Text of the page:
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Biospeed Aerus Bike Case Review: How I travel with my bike

A Bit of Background:

If you travel as much as I do for work (150,000+ miles last year), you’ve got no choice but to get creative with your training.  There’s simply no way you can be competitive at all three sports without actually training in all three sports (disappointing, I know…I keep hoping that Pasta Eating can be substituted for swimming).  Of course, some sports are easier to train for while travelling than others.  In the past I’ve talked about how I train and travel, but I wanted to spend this post and focus on the bike segment.  Running is easy – you can run just about anywhere on earth (ok, Haiti was a no-go for running).  Swimming though, albeit a logistics and financial pain in the butt to find a pool, can be done with a bit of homework.  But cycling…that’s tough.

See, many hotel gyms these days have transitioned over to EZ-Boy recliner type stationary bikes.  And while Spin bikes are on the rise in higher end American hotels, they haven’t made it to the international scene yet – nor to the ‘Hilton Garden Inn’ type hotels I’m usually at while stateside.  Further, none of these really solve the long-ride problem.  Weekday rides I can get away with on a stationary bike at a hotel, since it’s primarily an aerobic experience.  But for the 2-6 hour (or longer) Ironman and Half-Iron type rides, you just need a real bike.

Hence…bike transport.

My Previous Solution:

I’ve got a long and storied history with dragging my bike around the country and world.  My first experience with this venture was over three years ago when I did my first half-iron triathlon (The Big Kahuna), down in California.  Not knowing what I might need long term, I simply went to Performance Bike nearby and picked up their $200 bike case.  Seemed sturdy and simple enough.  So into the case Mr. Bike went.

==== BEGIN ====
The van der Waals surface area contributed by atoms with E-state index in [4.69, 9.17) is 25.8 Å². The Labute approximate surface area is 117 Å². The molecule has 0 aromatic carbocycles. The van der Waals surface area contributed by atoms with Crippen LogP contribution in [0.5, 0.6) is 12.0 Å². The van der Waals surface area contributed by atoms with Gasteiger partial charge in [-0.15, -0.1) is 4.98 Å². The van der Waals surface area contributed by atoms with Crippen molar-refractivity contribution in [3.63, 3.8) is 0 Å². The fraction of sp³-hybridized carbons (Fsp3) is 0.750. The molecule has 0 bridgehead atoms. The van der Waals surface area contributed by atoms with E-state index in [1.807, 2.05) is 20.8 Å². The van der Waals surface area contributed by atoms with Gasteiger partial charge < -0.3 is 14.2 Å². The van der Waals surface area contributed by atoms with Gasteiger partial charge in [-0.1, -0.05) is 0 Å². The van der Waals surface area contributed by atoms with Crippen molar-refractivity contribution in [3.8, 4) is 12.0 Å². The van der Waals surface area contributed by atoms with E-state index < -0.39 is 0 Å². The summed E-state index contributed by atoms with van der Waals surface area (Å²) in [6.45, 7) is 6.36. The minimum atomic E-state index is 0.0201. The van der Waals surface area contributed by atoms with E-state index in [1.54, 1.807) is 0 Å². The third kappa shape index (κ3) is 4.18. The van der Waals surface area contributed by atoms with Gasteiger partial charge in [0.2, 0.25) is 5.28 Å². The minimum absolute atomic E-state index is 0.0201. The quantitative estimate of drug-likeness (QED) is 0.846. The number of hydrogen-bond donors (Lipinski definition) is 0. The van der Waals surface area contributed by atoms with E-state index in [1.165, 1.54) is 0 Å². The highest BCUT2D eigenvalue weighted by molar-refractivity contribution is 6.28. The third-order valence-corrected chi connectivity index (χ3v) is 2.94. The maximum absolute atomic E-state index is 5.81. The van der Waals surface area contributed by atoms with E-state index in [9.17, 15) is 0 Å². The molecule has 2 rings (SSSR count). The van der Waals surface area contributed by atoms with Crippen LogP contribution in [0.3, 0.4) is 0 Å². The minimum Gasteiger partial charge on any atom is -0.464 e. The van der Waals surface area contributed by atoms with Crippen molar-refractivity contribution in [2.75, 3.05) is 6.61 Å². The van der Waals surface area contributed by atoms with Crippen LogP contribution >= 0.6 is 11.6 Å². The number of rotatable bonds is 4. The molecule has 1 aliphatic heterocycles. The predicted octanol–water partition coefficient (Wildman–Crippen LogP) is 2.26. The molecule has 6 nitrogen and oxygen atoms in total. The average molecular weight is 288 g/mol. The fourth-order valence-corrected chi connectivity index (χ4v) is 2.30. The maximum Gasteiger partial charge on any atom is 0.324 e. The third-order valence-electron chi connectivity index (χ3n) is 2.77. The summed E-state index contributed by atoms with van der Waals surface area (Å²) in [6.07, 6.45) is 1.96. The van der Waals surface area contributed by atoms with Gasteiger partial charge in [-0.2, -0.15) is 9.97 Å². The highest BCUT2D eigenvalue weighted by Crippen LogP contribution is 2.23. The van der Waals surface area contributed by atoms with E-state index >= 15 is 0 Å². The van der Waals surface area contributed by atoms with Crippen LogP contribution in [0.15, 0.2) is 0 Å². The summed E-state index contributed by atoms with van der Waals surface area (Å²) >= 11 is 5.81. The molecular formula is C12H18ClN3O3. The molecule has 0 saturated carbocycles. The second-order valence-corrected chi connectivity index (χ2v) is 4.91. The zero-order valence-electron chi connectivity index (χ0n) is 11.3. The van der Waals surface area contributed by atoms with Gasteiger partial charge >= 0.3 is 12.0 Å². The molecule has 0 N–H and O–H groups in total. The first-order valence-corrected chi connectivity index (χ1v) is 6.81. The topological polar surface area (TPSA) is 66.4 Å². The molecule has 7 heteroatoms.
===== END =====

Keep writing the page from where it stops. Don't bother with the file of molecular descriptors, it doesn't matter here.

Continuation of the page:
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But, after just a few trips I started to notice something.  This bike case is a piece of crap.  Really…crap.  The hinges started to break.  The handles started to snap.  The locks become inoperable.  They had taken every build short-cut they could with it – and my bike case was slowly disintegrating – and with it, putting my bike in further danger each trip.

A Better Option:

So, I started looking around for an alternative.  While the Performance case was cheap – it lacked long term life.  Other cases on the market however, lacked cheap – but appeared to be built like tanks.  It then starts to become a cost equation.  If I spent $400-600 on a case, will it last three times as long as the crappy Performance case?

Before I finished mentally debating that – I started hearing murmurs about new soft cases.  These cases were slowly making the rounds on the pro scene, and also infiltrating the age groupers as well.  The benefits were actually more than meets the eye.  First, the case was a bit smaller – easier to manage and drag around an airport with a simple shoulder strap.  Secondly, it was easier to pack.  And third – most importantly – it didn’t scream ‘Bike Case’.  In fact, it didn’t scream anything at all.  The word ‘bike’ isn’t anywhere on it.

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And that my friends…is the key.  You see, when you arrive at an airline check-in counter the world around, the first thing they do is scope out your luggage (ok, usually they scope you out first, especially if you’re good lookin’).   If you have something that looks like a bike case, they immediately start to find the fee table for it – often costing upwards of $150 each way (yes, some airlines like Southwest and JetBlue are cheaper though).

But the soft case…not so much.

In fact, out of the 20-30+ flights I’ve taken with it over the past year, only once have I been charged a bike or oversize fee.  To them, it looks like a big bag – one that barely weighs 20-25 pounds.  Some airline agents have said it even looks like a ‘portable massage table’ (which are fee-free btw).  When asked what’s inside, I’m usually pretty generic: “Equipment”.  Or, if pressed “Equipment while working”.  All technically true.  As a related side note, simply placing your wetsuit draped long-ways over the top of the bike has immediate visual benefits should airline inspect occur.  Oh, and you don’t need to worry about TSA.  They’ll no doubt open the case every time, but since the soft case easily opens for them to peek inside, they’re quickly happy without damage to your bike.

P.S. – TSA and the airlines are not the same entity.  TSA doesn’t give a hoot about fees, airlines do.  TSA oversize checked baggage inspection comes after check-in has completed and is done in a separate area that you drag your bag to.  Always be upfront and honest to TSA.  Always.